With an estimated population of 44.3 million as of July 2006, Hispanics are the nation’s largest ethnic minority in the U.S. It’s no wonder that the three main presidential hopefuls (McCain, Obama, and Clinton until just recently) spend a lot of time and money courting this powerful demographic. The political realm is always convoluted and ever-changing, but throughout the presidential race, each contender has reached out to win over the Hispanic community in a variety of ways and to different degrees.
Each candidate has his or her webpage translated into Spanish and clicking through their online information and rhetoric shows varying levels of commitment to swaying the Hispanic vote in their favor.
Take, for instance, Obama’s Spanish language website. While all the navigational buttons are in Spanish, when you click on Temas (Issues), you are taken to a page in English. He also hasn’t updated his blog since the beginning of May.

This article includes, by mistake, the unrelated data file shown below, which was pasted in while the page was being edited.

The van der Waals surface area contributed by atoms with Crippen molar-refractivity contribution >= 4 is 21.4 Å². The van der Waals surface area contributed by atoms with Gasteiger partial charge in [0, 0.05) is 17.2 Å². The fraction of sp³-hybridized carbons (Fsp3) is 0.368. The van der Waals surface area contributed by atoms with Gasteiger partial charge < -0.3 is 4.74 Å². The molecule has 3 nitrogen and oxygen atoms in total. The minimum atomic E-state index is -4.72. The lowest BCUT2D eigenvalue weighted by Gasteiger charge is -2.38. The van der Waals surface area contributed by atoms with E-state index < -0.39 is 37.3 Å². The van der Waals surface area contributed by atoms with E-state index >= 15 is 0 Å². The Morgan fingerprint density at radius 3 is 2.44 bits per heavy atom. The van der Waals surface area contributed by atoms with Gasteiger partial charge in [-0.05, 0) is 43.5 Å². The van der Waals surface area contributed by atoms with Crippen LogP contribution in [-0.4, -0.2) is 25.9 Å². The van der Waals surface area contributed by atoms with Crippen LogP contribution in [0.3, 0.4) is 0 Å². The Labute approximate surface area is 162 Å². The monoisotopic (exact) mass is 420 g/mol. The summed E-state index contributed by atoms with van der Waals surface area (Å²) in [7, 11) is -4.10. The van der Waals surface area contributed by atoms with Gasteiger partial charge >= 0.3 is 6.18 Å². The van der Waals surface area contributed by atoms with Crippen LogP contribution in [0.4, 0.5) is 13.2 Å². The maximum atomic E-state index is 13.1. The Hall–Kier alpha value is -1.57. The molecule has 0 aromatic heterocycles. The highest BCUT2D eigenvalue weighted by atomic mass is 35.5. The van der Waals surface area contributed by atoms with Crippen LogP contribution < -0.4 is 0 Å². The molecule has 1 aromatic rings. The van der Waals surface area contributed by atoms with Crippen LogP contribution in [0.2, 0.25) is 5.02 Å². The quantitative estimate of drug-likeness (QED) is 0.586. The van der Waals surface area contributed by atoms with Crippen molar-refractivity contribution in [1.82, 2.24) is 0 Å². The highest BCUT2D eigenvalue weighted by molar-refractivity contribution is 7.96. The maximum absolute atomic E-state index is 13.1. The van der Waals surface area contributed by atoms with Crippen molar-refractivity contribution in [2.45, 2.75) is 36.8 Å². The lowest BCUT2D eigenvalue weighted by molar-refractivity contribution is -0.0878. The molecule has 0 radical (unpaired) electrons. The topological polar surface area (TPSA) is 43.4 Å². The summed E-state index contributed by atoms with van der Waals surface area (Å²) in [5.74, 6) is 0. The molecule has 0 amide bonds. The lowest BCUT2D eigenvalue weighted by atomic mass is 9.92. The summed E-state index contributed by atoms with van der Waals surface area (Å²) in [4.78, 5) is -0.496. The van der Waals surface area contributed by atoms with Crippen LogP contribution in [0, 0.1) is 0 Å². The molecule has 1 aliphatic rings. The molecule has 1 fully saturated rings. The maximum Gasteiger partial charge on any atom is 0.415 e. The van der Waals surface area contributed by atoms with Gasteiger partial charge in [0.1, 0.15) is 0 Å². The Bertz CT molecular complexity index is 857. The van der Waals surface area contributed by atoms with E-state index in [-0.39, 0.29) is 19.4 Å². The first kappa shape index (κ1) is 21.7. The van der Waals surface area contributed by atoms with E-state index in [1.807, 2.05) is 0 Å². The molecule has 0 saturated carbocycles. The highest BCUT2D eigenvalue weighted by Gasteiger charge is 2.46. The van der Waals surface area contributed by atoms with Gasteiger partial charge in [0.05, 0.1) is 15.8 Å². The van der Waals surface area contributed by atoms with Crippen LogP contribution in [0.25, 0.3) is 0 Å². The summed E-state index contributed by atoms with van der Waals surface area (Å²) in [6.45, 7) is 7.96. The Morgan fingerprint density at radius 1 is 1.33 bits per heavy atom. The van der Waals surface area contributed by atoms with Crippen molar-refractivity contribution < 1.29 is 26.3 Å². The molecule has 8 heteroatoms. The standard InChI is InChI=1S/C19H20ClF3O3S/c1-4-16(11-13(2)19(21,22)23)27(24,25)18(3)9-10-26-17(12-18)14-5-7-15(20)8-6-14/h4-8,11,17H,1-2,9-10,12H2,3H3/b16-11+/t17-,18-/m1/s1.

Senator Hillary Clinton’s Spanish language website has a substantial amount of information and commentary in Spanish. But her navigational buttons are all in English and you must scroll down to the bottom to get to the Spanish information on the right sidebar.
John McCain’s website en Español has the most attractive, eye-catching layout and you can access the majority of his website in Spanish. Upon opening the website, a voice over from a former Cuban political prisoner presents support for McCain’s campaign.
Of course, the measure of a presidential candidate’s dedication to the Hispanic community can’t be solely determined by how well his or her website is translated. Each candidate has aired Spanish language TV and radio spots and both Clinton and Obama have released campaign songs in Spanish.
Follow these links for a sampling of the candidates’ multi-media Spanish outreach:
• John McCain’s first Spanish language ads.
While each candidate purports to reaching out to the Hispanic community Obama seems to be getting the most press for his efforts. HispanicTips, which is a leading blog that compiles news of note for Latinos, is heavy on the Obama article links in their Election ’08 section. All three have web presences in Spanish, but what will really matter to the Latinos is the stance on issues of import that each takes.